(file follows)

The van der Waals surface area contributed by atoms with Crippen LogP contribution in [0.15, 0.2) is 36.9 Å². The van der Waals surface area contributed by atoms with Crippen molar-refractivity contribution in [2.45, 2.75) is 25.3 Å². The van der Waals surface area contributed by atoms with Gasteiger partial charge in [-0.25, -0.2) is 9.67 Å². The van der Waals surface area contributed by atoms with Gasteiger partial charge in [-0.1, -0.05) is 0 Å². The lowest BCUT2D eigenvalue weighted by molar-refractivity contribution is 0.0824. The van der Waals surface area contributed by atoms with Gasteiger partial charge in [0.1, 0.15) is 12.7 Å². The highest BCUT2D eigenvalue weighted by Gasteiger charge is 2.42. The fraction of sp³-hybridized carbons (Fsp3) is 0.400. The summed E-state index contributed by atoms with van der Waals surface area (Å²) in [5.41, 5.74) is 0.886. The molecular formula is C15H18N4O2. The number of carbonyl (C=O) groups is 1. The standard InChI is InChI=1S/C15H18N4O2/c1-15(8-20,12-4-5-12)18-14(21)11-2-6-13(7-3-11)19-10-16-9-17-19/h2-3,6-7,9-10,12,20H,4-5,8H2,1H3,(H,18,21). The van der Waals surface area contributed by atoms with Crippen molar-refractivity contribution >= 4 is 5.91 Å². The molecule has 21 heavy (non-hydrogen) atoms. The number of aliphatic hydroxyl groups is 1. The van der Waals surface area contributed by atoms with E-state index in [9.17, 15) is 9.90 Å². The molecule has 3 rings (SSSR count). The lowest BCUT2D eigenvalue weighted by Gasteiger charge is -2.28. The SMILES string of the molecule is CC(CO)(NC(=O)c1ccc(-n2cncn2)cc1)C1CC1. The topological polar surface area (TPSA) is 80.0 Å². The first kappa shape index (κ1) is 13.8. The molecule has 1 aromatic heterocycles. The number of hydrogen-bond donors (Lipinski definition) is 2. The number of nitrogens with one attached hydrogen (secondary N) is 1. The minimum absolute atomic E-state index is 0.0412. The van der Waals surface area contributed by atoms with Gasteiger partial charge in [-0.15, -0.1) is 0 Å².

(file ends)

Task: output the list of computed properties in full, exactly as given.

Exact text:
The van der Waals surface area contributed by atoms with Crippen LogP contribution in [0.15, 0.2) is 36.9 Å². The van der Waals surface area contributed by atoms with Crippen molar-refractivity contribution in [2.45, 2.75) is 25.3 Å². The van der Waals surface area contributed by atoms with Gasteiger partial charge in [-0.25, -0.2) is 9.67 Å². The van der Waals surface area contributed by atoms with Gasteiger partial charge in [-0.1, -0.05) is 0 Å². The lowest BCUT2D eigenvalue weighted by molar-refractivity contribution is 0.0824. The van der Waals surface area contributed by atoms with Gasteiger partial charge in [0.1, 0.15) is 12.7 Å². The highest BCUT2D eigenvalue weighted by Gasteiger charge is 2.42. The fraction of sp³-hybridized carbons (Fsp3) is 0.400. The summed E-state index contributed by atoms with van der Waals surface area (Å²) in [5.41, 5.74) is 0.886. The molecular formula is C15H18N4O2. The number of carbonyl (C=O) groups is 1. The standard InChI is InChI=1S/C15H18N4O2/c1-15(8-20,12-4-5-12)18-14(21)11-2-6-13(7-3-11)19-10-16-9-17-19/h2-3,6-7,9-10,12,20H,4-5,8H2,1H3,(H,18,21). The van der Waals surface area contributed by atoms with Crippen molar-refractivity contribution >= 4 is 5.91 Å². The molecule has 21 heavy (non-hydrogen) atoms. The number of aliphatic hydroxyl groups is 1. The van der Waals surface area contributed by atoms with E-state index in [9.17, 15) is 9.90 Å². The molecule has 3 rings (SSSR count). The lowest BCUT2D eigenvalue weighted by Gasteiger charge is -2.28. The SMILES string of the molecule is CC(CO)(NC(=O)c1ccc(-n2cncn2)cc1)C1CC1. The topological polar surface area (TPSA) is 80.0 Å². The first kappa shape index (κ1) is 13.8. The molecule has 1 aromatic heterocycles. The number of hydrogen-bond donors (Lipinski definition) is 2. The number of nitrogens with one attached hydrogen (secondary N) is 1. The minimum absolute atomic E-state index is 0.0412. The van der Waals surface area contributed by atoms with Gasteiger partial charge in [-0.15, -0.1) is 0 Å².